How the Pandemic Impacted the Frequency and Severity of Domestic Violence

A new study by researchers at the University of Michigan found that in the early months of the pandemic, the overall prevalence of domestic violence didn’t increase, but survivors of intimate partner violence experienced new, more frequent, or more severe violence in that period.

According to a survey of more than 1,100 women, roughly 1 in 7 women experienced intimate partner violence — similar to pre-pandemic levels — but 1 in 10 experienced new, more frequent, or more severe violence during that time period.

Populations more likely to experience new, worse, or more frequent intimate partner violence were those who were economically vulnerable or housing unstable; trans and nonbinary people; and those living with six or more in a household. Also, essential workers were twice as likely to experience new or worse violence, while one-third of pregnant women and one-fourth of households with toddlers experienced new or worse violence. Also, people who tested for COVID were more likely to experience new or worse violence.

“It’s important to look at these results and remember that even if the prevalence of women experiencing domestic violence did not increase, there are still 1 in 10 women who are seeing more severe or increased domestic abuse,” said Sarah Peitzmeier, assistant professor at the University of Michigan School of Nursing and School of Public Health and lead author of the study. “We have to focus on, ‘How do we help these people?’”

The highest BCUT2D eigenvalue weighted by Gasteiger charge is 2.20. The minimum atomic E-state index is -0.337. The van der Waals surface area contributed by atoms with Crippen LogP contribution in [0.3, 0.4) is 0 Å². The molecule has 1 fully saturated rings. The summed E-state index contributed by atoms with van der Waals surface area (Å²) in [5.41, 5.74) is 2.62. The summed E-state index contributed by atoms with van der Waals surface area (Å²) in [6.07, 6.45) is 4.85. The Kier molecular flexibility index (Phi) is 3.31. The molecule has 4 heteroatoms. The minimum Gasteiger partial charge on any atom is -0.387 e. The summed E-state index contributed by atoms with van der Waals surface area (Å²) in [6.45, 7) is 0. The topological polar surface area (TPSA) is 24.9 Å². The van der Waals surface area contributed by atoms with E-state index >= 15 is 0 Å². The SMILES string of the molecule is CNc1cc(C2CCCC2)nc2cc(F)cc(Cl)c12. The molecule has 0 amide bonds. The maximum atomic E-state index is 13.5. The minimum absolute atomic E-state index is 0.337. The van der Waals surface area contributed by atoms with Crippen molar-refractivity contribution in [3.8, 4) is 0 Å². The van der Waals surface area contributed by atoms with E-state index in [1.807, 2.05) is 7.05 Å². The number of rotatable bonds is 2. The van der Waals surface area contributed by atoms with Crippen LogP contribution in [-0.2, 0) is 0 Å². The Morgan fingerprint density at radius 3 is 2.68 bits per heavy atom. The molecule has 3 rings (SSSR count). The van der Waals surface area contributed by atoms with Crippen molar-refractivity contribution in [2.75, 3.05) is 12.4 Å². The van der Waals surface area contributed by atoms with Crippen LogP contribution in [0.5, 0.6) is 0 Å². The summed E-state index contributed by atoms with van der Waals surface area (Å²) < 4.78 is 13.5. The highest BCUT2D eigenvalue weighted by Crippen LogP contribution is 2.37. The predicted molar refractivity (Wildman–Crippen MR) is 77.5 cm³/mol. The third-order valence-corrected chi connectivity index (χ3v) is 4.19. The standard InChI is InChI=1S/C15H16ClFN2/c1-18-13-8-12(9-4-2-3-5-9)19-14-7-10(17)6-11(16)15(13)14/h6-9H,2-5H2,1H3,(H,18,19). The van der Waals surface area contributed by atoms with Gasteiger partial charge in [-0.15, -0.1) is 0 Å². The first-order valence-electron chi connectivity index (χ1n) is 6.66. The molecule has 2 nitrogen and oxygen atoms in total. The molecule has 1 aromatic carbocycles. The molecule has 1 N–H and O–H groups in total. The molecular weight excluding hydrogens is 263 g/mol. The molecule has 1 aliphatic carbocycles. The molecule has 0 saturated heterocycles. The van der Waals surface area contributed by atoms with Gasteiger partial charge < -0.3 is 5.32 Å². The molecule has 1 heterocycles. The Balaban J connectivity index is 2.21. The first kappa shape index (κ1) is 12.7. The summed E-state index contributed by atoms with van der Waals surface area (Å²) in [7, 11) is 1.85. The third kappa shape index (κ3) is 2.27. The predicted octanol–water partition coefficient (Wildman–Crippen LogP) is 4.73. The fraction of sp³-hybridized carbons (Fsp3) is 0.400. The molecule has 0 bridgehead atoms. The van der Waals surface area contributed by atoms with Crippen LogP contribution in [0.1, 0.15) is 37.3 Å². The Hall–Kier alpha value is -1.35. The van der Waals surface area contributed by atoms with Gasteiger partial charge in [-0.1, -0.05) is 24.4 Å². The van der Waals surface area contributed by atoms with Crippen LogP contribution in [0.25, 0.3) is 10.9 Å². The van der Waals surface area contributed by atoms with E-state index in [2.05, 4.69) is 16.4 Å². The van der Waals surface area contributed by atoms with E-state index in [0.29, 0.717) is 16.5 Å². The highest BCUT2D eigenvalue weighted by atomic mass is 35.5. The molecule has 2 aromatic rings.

Dr. Peitzmeier is a graduate of the University of Maryland College Park. She holds a master’s degree and a Ph.D. from the School of Public Health at Johns Hopkins University.

The full study, “Increases in Intimate Partner Violence During COVID-19: Prevalence and Correlates,” was published on the website of the Journal of Interpersonal Violence. It may be accessed here.

Filed Under: Research/StudySexual Assault/Harassment


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